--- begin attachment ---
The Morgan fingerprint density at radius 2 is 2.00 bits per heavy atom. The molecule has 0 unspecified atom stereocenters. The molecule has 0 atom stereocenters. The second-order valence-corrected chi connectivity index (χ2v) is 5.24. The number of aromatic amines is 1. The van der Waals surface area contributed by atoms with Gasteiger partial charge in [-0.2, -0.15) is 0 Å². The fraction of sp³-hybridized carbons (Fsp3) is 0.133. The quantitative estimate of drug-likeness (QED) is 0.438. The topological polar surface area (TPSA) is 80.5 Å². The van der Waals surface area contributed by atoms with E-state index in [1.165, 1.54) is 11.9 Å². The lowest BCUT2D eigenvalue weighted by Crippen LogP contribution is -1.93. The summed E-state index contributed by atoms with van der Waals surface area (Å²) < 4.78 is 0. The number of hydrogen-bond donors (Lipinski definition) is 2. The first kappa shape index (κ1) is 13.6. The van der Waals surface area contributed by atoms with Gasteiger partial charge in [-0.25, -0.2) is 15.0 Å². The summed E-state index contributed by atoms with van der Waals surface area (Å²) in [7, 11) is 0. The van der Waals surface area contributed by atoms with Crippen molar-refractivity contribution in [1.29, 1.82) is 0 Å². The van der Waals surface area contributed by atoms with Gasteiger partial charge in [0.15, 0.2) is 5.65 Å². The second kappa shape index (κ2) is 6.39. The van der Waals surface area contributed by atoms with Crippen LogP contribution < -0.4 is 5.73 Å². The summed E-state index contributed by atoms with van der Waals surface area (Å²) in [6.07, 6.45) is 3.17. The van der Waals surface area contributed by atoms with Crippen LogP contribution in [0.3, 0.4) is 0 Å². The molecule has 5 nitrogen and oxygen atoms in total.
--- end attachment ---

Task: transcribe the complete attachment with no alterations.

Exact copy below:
The Morgan fingerprint density at radius 2 is 2.00 bits per heavy atom. The molecule has 0 unspecified atom stereocenters. The molecule has 0 atom stereocenters. The second-order valence-corrected chi connectivity index (χ2v) is 5.24. The number of aromatic amines is 1. The van der Waals surface area contributed by atoms with Gasteiger partial charge in [-0.2, -0.15) is 0 Å². The fraction of sp³-hybridized carbons (Fsp3) is 0.133. The quantitative estimate of drug-likeness (QED) is 0.438. The topological polar surface area (TPSA) is 80.5 Å². The van der Waals surface area contributed by atoms with E-state index in [1.165, 1.54) is 11.9 Å². The lowest BCUT2D eigenvalue weighted by Crippen LogP contribution is -1.93. The summed E-state index contributed by atoms with van der Waals surface area (Å²) < 4.78 is 0. The number of hydrogen-bond donors (Lipinski definition) is 2. The first kappa shape index (κ1) is 13.6. The van der Waals surface area contributed by atoms with Gasteiger partial charge in [-0.25, -0.2) is 15.0 Å². The summed E-state index contributed by atoms with van der Waals surface area (Å²) in [7, 11) is 0. The van der Waals surface area contributed by atoms with Crippen molar-refractivity contribution in [1.29, 1.82) is 0 Å². The van der Waals surface area contributed by atoms with Gasteiger partial charge in [0.15, 0.2) is 5.65 Å². The second kappa shape index (κ2) is 6.39. The van der Waals surface area contributed by atoms with Crippen LogP contribution < -0.4 is 5.73 Å². The summed E-state index contributed by atoms with van der Waals surface area (Å²) in [6.07, 6.45) is 3.17. The van der Waals surface area contributed by atoms with Crippen LogP contribution in [0.3, 0.4) is 0 Å². The molecule has 5 nitrogen and oxygen atoms in total.